Heat 2 was nearly as exciting, with Paul Chelimo kicking to the win in 13:20.18, 0.27 ahead of Talahun Haile of Ethiopia. With the first 8 finishing faster than the winning time of heat 1, True got knocked out. Hassan Mead (13:22.11) got into the final. Only one  top 10 pick from the T&FN formchart didn’t make it: 7. Abdi Hadis (Ethiopia).

MEN’s 400H

The one-lap hurdles stayed remarkably true to form. Karsten Warholm dominated heat 1 in 49.27, ahead of a strong-looking Thomas Barr (49.41). Amere Lattin placed 5th in 49.72. Kyron McMaster won heat 2 in 49.60. The next heat brought us the long-awaited return of Abderrahmane Samba. The local favorite won in 49.08, with fast-starting TJ Holmes holding on for 3rd in 48.50. Rai Benjamin took the next heat in 49.62, easing off before the last hurdle before realizing he needed to hit the gas again before the finish. All of the top 10 from the T&FN formchart advanced to the semis.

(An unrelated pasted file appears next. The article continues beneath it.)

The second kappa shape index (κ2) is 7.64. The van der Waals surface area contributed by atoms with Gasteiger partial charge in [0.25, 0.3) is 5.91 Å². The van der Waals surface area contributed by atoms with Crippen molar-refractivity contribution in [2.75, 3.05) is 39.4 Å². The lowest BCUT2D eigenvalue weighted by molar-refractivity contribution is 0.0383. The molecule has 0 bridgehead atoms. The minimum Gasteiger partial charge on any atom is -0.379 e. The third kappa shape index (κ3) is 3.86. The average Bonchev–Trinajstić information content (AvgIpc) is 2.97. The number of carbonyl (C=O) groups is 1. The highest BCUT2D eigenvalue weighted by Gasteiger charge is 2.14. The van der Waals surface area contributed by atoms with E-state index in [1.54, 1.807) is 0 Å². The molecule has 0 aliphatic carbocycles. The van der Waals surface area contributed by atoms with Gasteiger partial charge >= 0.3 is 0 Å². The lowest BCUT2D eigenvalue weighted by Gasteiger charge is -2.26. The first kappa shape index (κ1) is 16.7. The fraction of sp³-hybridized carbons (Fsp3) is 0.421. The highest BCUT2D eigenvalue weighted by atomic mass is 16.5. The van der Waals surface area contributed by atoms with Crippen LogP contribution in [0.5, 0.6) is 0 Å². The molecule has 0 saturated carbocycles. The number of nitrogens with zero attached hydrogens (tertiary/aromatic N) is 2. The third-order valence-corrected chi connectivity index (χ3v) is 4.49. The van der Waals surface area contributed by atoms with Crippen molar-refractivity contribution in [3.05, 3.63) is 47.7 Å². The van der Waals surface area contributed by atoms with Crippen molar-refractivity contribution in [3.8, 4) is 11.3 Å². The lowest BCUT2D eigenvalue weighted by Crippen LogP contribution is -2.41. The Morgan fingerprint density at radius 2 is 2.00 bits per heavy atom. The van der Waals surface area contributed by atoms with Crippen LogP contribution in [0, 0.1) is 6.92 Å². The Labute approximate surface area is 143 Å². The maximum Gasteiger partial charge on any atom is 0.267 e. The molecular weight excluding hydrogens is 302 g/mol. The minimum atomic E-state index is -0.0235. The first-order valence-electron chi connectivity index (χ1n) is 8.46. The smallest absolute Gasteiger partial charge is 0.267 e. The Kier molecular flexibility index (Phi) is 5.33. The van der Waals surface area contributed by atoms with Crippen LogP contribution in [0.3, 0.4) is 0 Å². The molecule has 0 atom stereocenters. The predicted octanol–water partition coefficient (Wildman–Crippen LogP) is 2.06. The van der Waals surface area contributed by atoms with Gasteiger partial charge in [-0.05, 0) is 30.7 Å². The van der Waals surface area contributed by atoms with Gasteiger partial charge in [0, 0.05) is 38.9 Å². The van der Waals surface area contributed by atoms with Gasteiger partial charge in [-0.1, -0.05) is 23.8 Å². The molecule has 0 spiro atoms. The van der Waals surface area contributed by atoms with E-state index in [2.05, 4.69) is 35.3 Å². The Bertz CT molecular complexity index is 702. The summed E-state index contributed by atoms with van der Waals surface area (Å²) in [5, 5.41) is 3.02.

Big jumps were hard to come by, as the long jumpers complained that the air conditioning units, which turn on and off as needed, created variable wind conditions on the runway, forcing them to adjust their steps constantly. The automatic qualifier of 26-9 (8.15) proved beyond the reach of all but favorite Juan Miguel Echevarría of Cuba, who reached 27-6¾ (8.40) on his first attempt. No Americans were slated to be in the top 10, but a pleasant surprise came from Jeff Henderson, whose final-round 26-7¾ (8.12) made him the No. 2 qualifier. He wouldn’t have advanced otherwise. Only 2 of the 10 on the T&FN formchart failed to advance: 7. Yaoguang Zhang (China) & 9. Changzhou Huang (China).